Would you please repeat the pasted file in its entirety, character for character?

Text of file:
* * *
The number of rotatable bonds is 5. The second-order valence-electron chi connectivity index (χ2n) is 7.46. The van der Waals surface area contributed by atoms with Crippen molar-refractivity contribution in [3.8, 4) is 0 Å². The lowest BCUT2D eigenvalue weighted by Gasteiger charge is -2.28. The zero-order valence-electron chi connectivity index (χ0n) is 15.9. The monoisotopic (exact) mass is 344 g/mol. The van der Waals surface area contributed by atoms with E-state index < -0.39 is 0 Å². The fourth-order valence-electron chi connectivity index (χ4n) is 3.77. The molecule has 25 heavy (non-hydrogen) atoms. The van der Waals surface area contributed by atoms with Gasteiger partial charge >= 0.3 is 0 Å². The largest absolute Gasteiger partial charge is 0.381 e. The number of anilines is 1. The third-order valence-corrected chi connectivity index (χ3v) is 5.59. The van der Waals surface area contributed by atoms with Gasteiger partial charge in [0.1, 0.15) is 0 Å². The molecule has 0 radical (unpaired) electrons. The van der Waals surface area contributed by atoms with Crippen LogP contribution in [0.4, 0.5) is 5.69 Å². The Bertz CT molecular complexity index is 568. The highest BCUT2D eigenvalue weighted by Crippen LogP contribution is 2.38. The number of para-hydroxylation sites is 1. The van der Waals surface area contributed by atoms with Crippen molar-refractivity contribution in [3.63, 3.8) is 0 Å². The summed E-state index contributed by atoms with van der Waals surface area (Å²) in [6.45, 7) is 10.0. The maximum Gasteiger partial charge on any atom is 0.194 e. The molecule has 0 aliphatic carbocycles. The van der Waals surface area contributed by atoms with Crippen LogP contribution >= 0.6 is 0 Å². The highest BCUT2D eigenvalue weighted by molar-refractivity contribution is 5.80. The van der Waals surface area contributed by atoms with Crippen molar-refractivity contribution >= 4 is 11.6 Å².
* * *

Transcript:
The number of rotatable bonds is 5. The second-order valence-electron chi connectivity index (χ2n) is 7.46. The van der Waals surface area contributed by atoms with Crippen molar-refractivity contribution in [3.8, 4) is 0 Å². The lowest BCUT2D eigenvalue weighted by Gasteiger charge is -2.28. The zero-order valence-electron chi connectivity index (χ0n) is 15.9. The monoisotopic (exact) mass is 344 g/mol. The van der Waals surface area contributed by atoms with E-state index < -0.39 is 0 Å². The fourth-order valence-electron chi connectivity index (χ4n) is 3.77. The molecule has 25 heavy (non-hydrogen) atoms. The van der Waals surface area contributed by atoms with Gasteiger partial charge >= 0.3 is 0 Å². The largest absolute Gasteiger partial charge is 0.381 e. The number of anilines is 1. The third-order valence-corrected chi connectivity index (χ3v) is 5.59. The van der Waals surface area contributed by atoms with Gasteiger partial charge in [0.1, 0.15) is 0 Å². The molecule has 0 radical (unpaired) electrons. The van der Waals surface area contributed by atoms with Crippen LogP contribution in [0.4, 0.5) is 5.69 Å². The Bertz CT molecular complexity index is 568. The highest BCUT2D eigenvalue weighted by Crippen LogP contribution is 2.38. The number of para-hydroxylation sites is 1. The van der Waals surface area contributed by atoms with Crippen molar-refractivity contribution in [3.63, 3.8) is 0 Å². The summed E-state index contributed by atoms with van der Waals surface area (Å²) in [6.45, 7) is 10.0. The maximum Gasteiger partial charge on any atom is 0.194 e. The molecule has 0 aliphatic carbocycles. The van der Waals surface area contributed by atoms with Crippen LogP contribution >= 0.6 is 0 Å². The highest BCUT2D eigenvalue weighted by molar-refractivity contribution is 5.80. The van der Waals surface area contributed by atoms with Crippen molar-refractivity contribution >= 4 is 11.6 Å².